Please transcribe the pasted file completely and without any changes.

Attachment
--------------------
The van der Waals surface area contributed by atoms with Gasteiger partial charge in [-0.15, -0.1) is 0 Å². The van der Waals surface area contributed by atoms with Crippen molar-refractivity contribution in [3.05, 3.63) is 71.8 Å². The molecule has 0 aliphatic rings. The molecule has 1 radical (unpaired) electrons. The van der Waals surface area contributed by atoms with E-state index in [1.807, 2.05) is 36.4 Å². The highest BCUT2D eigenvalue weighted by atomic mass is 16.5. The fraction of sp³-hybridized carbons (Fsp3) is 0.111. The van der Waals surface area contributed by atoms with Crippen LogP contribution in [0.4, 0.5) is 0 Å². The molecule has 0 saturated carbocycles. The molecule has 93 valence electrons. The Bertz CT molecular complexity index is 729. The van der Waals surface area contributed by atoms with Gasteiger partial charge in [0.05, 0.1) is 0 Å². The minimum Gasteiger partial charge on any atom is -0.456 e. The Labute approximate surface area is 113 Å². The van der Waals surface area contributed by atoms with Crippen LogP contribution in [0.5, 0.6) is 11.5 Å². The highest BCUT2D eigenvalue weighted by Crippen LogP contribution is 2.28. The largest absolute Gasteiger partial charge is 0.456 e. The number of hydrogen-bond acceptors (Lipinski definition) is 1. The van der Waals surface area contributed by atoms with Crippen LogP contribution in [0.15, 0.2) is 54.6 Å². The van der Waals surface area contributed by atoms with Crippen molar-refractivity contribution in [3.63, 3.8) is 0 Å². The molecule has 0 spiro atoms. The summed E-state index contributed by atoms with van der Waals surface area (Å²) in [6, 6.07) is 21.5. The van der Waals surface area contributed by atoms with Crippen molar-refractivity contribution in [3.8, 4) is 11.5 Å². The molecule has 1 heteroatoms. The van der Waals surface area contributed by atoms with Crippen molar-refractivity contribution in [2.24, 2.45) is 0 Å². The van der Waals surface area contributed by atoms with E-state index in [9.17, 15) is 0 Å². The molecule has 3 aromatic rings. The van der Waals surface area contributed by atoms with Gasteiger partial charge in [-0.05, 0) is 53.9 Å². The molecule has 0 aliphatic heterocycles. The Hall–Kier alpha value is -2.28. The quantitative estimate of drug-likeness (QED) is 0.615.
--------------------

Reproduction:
The van der Waals surface area contributed by atoms with Gasteiger partial charge in [-0.15, -0.1) is 0 Å². The van der Waals surface area contributed by atoms with Crippen molar-refractivity contribution in [3.05, 3.63) is 71.8 Å². The molecule has 0 aliphatic rings. The molecule has 1 radical (unpaired) electrons. The van der Waals surface area contributed by atoms with E-state index in [1.807, 2.05) is 36.4 Å². The highest BCUT2D eigenvalue weighted by atomic mass is 16.5. The fraction of sp³-hybridized carbons (Fsp3) is 0.111. The van der Waals surface area contributed by atoms with Crippen LogP contribution in [0.4, 0.5) is 0 Å². The molecule has 0 saturated carbocycles. The molecule has 93 valence electrons. The Bertz CT molecular complexity index is 729. The van der Waals surface area contributed by atoms with Gasteiger partial charge in [0.05, 0.1) is 0 Å². The minimum Gasteiger partial charge on any atom is -0.456 e. The Labute approximate surface area is 113 Å². The van der Waals surface area contributed by atoms with Crippen LogP contribution in [0.5, 0.6) is 11.5 Å². The highest BCUT2D eigenvalue weighted by Crippen LogP contribution is 2.28. The largest absolute Gasteiger partial charge is 0.456 e. The number of hydrogen-bond acceptors (Lipinski definition) is 1. The van der Waals surface area contributed by atoms with Crippen LogP contribution in [0.15, 0.2) is 54.6 Å². The van der Waals surface area contributed by atoms with Crippen molar-refractivity contribution in [3.63, 3.8) is 0 Å². The molecule has 0 spiro atoms. The summed E-state index contributed by atoms with van der Waals surface area (Å²) in [6, 6.07) is 21.5. The van der Waals surface area contributed by atoms with Crippen molar-refractivity contribution in [3.8, 4) is 11.5 Å². The molecule has 1 heteroatoms. The van der Waals surface area contributed by atoms with Crippen molar-refractivity contribution in [2.24, 2.45) is 0 Å². The van der Waals surface area contributed by atoms with E-state index in [9.17, 15) is 0 Å². The molecule has 3 aromatic rings. The van der Waals surface area contributed by atoms with Gasteiger partial charge in [-0.05, 0) is 53.9 Å². The molecule has 0 aliphatic heterocycles. The Hall–Kier alpha value is -2.28. The quantitative estimate of drug-likeness (QED) is 0.615.